Cuba rejects hunger striker’s ‘blackmail’

Cuba says it will not be
“blackmailed” by a dissident journalist who is on hunger strike to
seek the release of ailing political prisoners.

Guillermo Farinas, 48, began his
action after Orlando Zapata Tamayo died while on hunger strike in jail.

Communist Party newspaper Granma,
which reflects government policy, said it would not bow to pressure.

It said Western media were
“calling attention to a prefabricated lie” by reporting his case.

“Cuba, which has demonstrated
many times its respect for human life and dignity, will not accept pressure or
blackmail,” the newspaper said.

Mr Farinas says he will continue to
refuse food and water until the Cuban authorities release the country’s 26 most
vulnerable and ailing political prisoners.

He has said he is not seeking the
overthrow of the government or greater freedom of expression in the country.

“I say to them – either they
free the 26 political prisoners who are sickest, or nothing. I am going to
stick to my position to the end,” he said.

But Granma said Mr Farinas was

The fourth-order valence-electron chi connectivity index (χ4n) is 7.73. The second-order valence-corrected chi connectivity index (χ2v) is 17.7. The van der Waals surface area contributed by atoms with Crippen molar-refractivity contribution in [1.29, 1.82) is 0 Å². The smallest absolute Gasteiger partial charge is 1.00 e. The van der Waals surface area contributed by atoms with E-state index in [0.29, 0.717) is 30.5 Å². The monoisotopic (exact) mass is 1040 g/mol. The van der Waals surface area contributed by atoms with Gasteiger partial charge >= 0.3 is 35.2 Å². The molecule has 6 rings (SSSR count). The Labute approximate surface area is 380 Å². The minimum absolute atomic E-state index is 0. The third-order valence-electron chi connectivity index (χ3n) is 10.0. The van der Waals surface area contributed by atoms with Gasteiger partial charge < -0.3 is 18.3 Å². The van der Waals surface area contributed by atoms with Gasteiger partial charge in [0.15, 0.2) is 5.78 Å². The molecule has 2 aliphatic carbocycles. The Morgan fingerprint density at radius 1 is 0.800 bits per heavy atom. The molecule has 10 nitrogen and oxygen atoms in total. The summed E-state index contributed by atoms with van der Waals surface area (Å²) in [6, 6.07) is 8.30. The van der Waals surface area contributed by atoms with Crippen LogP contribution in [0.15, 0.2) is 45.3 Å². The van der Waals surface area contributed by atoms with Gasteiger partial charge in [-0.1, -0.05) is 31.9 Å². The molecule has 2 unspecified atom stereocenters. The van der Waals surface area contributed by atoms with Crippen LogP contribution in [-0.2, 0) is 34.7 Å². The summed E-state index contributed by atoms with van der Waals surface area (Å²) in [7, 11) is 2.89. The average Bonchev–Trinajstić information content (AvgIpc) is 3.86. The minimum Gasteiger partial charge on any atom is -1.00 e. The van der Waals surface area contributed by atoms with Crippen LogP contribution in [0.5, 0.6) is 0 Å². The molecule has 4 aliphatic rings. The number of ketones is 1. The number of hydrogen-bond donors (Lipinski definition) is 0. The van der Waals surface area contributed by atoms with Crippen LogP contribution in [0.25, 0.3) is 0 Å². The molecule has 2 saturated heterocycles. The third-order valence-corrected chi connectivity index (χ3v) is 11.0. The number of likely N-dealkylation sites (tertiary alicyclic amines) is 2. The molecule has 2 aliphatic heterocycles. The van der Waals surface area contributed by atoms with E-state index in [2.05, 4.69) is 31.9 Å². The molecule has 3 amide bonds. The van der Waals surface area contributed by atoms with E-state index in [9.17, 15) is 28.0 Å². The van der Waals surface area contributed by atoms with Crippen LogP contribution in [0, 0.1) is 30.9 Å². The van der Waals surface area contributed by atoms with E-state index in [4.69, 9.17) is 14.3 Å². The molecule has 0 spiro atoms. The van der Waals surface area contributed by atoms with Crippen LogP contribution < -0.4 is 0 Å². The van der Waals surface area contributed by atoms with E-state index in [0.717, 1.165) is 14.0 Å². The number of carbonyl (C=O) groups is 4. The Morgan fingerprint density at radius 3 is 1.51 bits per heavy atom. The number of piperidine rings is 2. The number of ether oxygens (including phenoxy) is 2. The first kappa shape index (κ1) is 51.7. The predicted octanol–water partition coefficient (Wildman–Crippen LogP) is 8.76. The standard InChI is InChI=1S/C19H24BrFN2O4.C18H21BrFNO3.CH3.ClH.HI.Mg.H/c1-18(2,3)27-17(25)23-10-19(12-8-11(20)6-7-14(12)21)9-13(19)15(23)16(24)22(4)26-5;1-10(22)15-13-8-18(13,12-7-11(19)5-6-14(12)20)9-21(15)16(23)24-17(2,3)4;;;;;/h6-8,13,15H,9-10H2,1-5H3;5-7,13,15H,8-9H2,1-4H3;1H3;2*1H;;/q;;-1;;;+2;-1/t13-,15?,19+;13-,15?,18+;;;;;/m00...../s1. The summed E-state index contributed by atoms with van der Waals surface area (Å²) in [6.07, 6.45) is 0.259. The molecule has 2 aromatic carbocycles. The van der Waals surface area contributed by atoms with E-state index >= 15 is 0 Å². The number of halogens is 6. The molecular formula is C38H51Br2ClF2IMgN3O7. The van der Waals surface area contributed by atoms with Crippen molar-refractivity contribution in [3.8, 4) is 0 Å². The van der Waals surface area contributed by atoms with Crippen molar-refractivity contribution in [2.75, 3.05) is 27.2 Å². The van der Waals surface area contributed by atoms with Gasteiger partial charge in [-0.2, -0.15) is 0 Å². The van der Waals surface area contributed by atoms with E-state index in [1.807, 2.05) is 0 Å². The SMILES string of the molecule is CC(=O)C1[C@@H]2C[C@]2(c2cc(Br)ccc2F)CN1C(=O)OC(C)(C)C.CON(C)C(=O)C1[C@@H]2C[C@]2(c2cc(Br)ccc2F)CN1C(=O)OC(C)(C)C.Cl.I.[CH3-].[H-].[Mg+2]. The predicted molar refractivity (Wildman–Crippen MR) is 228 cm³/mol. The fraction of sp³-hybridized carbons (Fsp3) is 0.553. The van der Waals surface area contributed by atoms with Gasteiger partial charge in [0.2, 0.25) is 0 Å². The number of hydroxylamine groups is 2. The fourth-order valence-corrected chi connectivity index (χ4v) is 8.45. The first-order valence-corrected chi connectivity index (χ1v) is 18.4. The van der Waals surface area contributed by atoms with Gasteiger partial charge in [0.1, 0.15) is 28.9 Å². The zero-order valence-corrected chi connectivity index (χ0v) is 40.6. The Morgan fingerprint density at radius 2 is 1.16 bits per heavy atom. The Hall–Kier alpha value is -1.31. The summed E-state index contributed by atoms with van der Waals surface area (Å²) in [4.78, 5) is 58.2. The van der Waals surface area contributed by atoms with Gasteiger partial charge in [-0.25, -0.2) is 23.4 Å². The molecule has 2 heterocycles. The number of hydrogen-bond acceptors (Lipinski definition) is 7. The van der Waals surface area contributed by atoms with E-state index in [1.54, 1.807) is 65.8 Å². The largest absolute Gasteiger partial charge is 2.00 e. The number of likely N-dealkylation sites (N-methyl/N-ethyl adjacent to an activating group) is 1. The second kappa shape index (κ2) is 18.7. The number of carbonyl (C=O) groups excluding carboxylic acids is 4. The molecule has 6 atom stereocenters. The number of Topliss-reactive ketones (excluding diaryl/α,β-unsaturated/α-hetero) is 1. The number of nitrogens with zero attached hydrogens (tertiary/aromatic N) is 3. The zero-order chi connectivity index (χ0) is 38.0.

“an agent in the service of the United States”, Cuba’s foe and added:
“It is not medicine that must resolve a problem created with the intent to
discredit our political system but the patient himself and the stateless
people, foreign diplomats and the media who manipulate him”.

Mr Farinas began his strike on 24
February, a day after Zapata died following an 85-day hunger strike to protest
at prison conditions.

The case of Zapata, whom human
rights campaign group Amnesty International declared a prisoner of conscience,
drew widespread international condemnation and calls for the release of all
Cuba’s detained political dissidents.

His death marked the first time in
nearly 40 years that a Cuban activist had starved himself to death to protest
against government abuses.

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